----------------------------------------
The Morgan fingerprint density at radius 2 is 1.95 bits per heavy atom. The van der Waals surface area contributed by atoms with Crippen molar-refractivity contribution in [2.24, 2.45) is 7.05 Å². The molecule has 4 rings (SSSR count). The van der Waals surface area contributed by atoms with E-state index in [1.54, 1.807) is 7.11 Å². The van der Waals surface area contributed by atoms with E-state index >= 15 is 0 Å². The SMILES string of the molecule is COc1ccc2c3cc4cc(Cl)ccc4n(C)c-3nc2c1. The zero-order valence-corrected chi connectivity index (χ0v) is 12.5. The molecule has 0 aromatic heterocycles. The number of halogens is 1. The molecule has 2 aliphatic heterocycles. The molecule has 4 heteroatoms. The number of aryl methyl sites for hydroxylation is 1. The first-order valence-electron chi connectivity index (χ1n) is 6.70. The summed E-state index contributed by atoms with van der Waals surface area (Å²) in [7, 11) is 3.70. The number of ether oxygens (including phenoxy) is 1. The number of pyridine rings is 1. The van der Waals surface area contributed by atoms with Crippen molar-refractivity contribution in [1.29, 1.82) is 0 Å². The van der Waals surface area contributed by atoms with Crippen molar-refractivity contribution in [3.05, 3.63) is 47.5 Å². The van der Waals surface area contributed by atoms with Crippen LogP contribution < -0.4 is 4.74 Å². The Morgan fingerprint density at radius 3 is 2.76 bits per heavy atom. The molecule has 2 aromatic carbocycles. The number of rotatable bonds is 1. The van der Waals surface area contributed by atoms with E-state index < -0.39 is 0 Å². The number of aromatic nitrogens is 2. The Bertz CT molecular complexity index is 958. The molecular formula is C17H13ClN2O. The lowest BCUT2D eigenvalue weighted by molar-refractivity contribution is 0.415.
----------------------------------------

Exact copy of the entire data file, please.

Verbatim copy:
The Morgan fingerprint density at radius 2 is 1.95 bits per heavy atom. The van der Waals surface area contributed by atoms with Crippen molar-refractivity contribution in [2.24, 2.45) is 7.05 Å². The molecule has 4 rings (SSSR count). The van der Waals surface area contributed by atoms with E-state index in [1.54, 1.807) is 7.11 Å². The van der Waals surface area contributed by atoms with E-state index >= 15 is 0 Å². The SMILES string of the molecule is COc1ccc2c3cc4cc(Cl)ccc4n(C)c-3nc2c1. The zero-order valence-corrected chi connectivity index (χ0v) is 12.5. The molecule has 0 aromatic heterocycles. The number of halogens is 1. The molecule has 2 aliphatic heterocycles. The molecule has 4 heteroatoms. The number of aryl methyl sites for hydroxylation is 1. The first-order valence-electron chi connectivity index (χ1n) is 6.70. The summed E-state index contributed by atoms with van der Waals surface area (Å²) in [7, 11) is 3.70. The number of ether oxygens (including phenoxy) is 1. The number of pyridine rings is 1. The van der Waals surface area contributed by atoms with Crippen molar-refractivity contribution in [1.29, 1.82) is 0 Å². The van der Waals surface area contributed by atoms with Crippen molar-refractivity contribution in [3.05, 3.63) is 47.5 Å². The van der Waals surface area contributed by atoms with Crippen LogP contribution < -0.4 is 4.74 Å². The Morgan fingerprint density at radius 3 is 2.76 bits per heavy atom. The molecule has 2 aromatic carbocycles. The number of rotatable bonds is 1. The van der Waals surface area contributed by atoms with E-state index < -0.39 is 0 Å². The number of aromatic nitrogens is 2. The Bertz CT molecular complexity index is 958. The molecular formula is C17H13ClN2O. The lowest BCUT2D eigenvalue weighted by molar-refractivity contribution is 0.415.